So finally, it’s looking more like a garden! What’s that I hear? Mutterings of, “About flipping time too” ?! Yeah well, if it was all done at once there’d be nothing to look forward to would there? Not to mention an excuse for my Twitter gardening buddies to prod me encouragingly about ‘how much better it will look when the plants are in’ – yes, you know who you are!
The first phase of the planting is in and I’ve pretty much achieved what I wanted to get done this year. By ‘first phase’, I mean that I decided to approach the planting by starting with the permanent structure of evergreens and other shrubs.
Of course, this highly sensible approach should have included doing a planting plan on paper but somehow I just never got round to it. Instead I opted for the really organised and well known system of making plant lists in my head and on various, now dog-eared, bits of paper. Obviously, when it comes to clients’ designs, I am totally organised and the bits of paper get put into a file (wink).
The ‘feel’ and style I’m going for is cool (in the colour sense) romantic and sophisticated – whether I achieve it or not remains to be seen! I settled on a limited colour palette of mainly white and purple flowers (in spring and early summer) with some injection of yellows and oranges (in late summer, autumn and winter). I also decided to restrict the shrub foliage to dark green, silver and purple with any variegation also being white. In addition, I’m trying to achieve the right balance between formal and informal. And as we don’t actually sit in the garden all that much I wanted to include lots of evergreens so it’ll look good all year round when viewed from our windows. I always build in around a third evergreen, but our garden will be fifty per cent, or more, evergreen.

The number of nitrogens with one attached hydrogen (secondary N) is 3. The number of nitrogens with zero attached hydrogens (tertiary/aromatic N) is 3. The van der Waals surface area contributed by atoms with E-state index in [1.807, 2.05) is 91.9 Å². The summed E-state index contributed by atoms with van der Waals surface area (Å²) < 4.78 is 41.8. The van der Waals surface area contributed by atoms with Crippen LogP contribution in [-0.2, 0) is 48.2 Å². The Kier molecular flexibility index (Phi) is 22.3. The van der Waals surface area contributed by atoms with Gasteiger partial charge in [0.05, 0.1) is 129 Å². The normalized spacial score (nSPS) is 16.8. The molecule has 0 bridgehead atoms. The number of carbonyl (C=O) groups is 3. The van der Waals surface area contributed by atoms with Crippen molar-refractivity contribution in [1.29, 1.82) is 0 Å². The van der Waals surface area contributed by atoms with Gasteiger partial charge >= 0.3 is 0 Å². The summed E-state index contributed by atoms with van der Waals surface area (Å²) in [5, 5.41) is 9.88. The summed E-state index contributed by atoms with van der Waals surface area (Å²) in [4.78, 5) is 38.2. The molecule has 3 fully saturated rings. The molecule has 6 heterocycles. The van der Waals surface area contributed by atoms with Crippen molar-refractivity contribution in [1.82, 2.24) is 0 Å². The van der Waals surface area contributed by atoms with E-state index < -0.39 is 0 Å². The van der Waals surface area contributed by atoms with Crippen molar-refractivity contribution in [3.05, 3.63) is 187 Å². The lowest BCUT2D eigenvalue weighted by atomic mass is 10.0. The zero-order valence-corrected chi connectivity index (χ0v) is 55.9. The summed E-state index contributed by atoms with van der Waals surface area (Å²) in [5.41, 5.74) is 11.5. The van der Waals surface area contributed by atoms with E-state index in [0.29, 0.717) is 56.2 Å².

So, starting with the formal, I planted sixteen box topiary balls on the angled corners of the four beds and was really pleased with how they looked…
Sadly this was not to last and turned into a ‘bit of a saga’. The box was fine for a few weeks but then started shedding leaves like nobody’s business and ended up looking like this…
I suspected it was the dreaded ‘B’ disease (whispers… “blight”) and kicked myself for not quarantining the plants for longer before planting them. Whether it was or wasn’t blight, it clearly wasn’t good! My supplier was very apologetic, gave me a refund and sent someone to collect the poor plants. So the box is deceased, it is no more, it is ex-box!
On the plus side this sorry episode actually did me, or rather my design, a favour. I decided my nerves couldn’t stand the worry of more box balls (although I have included box hedging elsewhere) so decided to replace them with Taxus balls. However as yew is slower growing, darker green, more solid looking and a lot more painful on the pocket, I decided to buy only eight slightly larger specimens and to plant them in lines either side of the path. This has the effect of leading the eye along the central axis…
To complete the formal elements, I’ve planted half-standard Ilex aquifilium ‘Argentea Marginata’ in the two stone planters at the bottom of the garden framing the seating area, a column of yew (Taxus baccata ‘Fastigiata’) at the centre of each bed, currently babies, but they’ll grow… eventually! And… box hedging around the central birdbath feature – fingers crossed eh?!
There are already 67 plants in the garden – deceptive isn’t it!
Well that’s an overview of where I’m up to. I’m quite pleased with it so far and am really enjoying creating it. I was going to go into the rest of what I’ve planted in more detail but think that’s best left for another blog when I’ve got my Latin head on – plus it’s time for tea!